This past September 11, I celebrated Mass at a nearby Catholic high school. Speaking to those young people about the events of 9/11 reminded me of how my father would speak about his experiences in World War II.
His memories were vivid — so vivid that a plane passing overhead would make him start to dive under the nearest table. This was a reaction I could hardly understand, since World War II seemed like ancient history to me.
Just so did the events of 9/11 seem to those students, most of whom weren’t even born in 2001. However, it wasn’t the kids’ reactions to my talk that took me by surprise, but rather those of some adults present.
In my homily I reflected on the wondrous sense of national unity that embraced the country on that terrible day 17 years ago. I contrasted how the nation had come together then with the sense of division so palpable now.
I focused on the NFL kneeling protests, pointing out how businesses — Nike in particular — are attempting to capitalize on the divisiveness implied by these public refusals to honor the anthem and flag.
Our national symbols have been used as elements of protest before, and you could have a lively debate over whether, or under what circumstances, that’s appropriate. But it would be hard to justify the commercial exploitation evident in Nike’s decision to select Colin Kaepernick, prime mover of kneeling protests, as the face of its latest “Just Do It!” ad campaign.
After Mass, I was quite surprised (though perhaps I shouldn’t have been) to hear my remarks referred to as “incendiary” by some school officials. But such is the ideological tension — indeed, the divisiveness — present even in Catholic schools.
It’s certainly true that many years have passed since we lost 3,000 people at the World Trade Center, including police, fire and other first responders. The same is true for the lives lost at the Pentagon and in that plane that crashed in a Pennsylvania field. The immediacy of all those tragic deaths would naturally fade over time.
What shouldn’t fade, though, is our awareness that this was an attack, not on clusters of individuals, but on the nation as a whole. And given that it was inspired by a strain of religious radicalism that has long been antagonistic toward Judeo-Christian Civilization, it was an attack on our national identity as well.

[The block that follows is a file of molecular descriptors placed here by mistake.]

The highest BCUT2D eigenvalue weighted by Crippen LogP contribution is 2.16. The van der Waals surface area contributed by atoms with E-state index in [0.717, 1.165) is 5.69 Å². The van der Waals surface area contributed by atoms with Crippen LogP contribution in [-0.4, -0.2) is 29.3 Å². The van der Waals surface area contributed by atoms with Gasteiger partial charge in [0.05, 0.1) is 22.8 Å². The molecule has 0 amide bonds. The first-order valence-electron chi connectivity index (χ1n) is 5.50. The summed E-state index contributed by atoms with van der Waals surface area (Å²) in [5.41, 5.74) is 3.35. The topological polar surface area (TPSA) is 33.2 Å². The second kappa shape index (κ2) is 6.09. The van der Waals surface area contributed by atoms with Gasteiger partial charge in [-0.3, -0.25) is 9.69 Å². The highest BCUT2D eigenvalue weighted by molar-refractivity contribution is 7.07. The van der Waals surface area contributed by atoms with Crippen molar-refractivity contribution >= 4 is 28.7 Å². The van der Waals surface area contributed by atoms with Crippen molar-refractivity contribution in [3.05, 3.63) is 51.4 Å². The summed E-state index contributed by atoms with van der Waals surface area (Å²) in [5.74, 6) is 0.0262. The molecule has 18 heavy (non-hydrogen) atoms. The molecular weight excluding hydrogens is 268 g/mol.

In a very real sense, Colin Kaepernick and his fellow kneelers, by disrespecting the anthem and flag, are also attacking our national identity. I recognize that there are plenty of people who support them, and they can make their own case for why they believe such protests are justified.
But why would a company whose presumed goal is to sell shoes and sports gear to the widest possible market risk alienating a large portion of its customer base?
No doubt Nike gains in awareness from the spotlight of short-term publicity. Controversy does that. But what calculations have Nike’s executives made that suggest this will benefit them in the long run? How do they gain from standing against unity?
I was not in New York on 9/11, but I attended several funerals in which the only physical presence of the deceased consisted of bones or a few teeth, so thoroughly were the bodies destroyed. Later I visited the disaster site, by then reduced largely to a hole in the ground.
I remember the smell: the lingering smell of smoke, and the smell of evil. I also remember watching firemen and construction workers kneeling before the cross that emerged from the rubble. Two steel beams had melted together from the intense heat of the inferno in which the buildings came down.
That’s a memory I cherish.
Sad to say, it didn’t take long for politics to put a huge strain on the sense of national unity we felt on 9/11. But by God’s grace, and calling upon the heritage of our Judeo-Christian Civilization, the nation came through that horror, just as it had come through World War II.
Thus, Colin Kaepernick and his fellows are able to stage their protests; Nike can make dubious choices about advertisements that celebrate divisiveness; and certain Catholic school officials can complain about my “incendiary” remarks.
The nation is still free.
God bless America.
A priest of the Diocese of Camden, New Jersey, Rev. Michael P. Orsi is host of “Action for Life TV,” a weekly cable television series devoted to pro-life issues. His writings appear in numerous publications and online journals.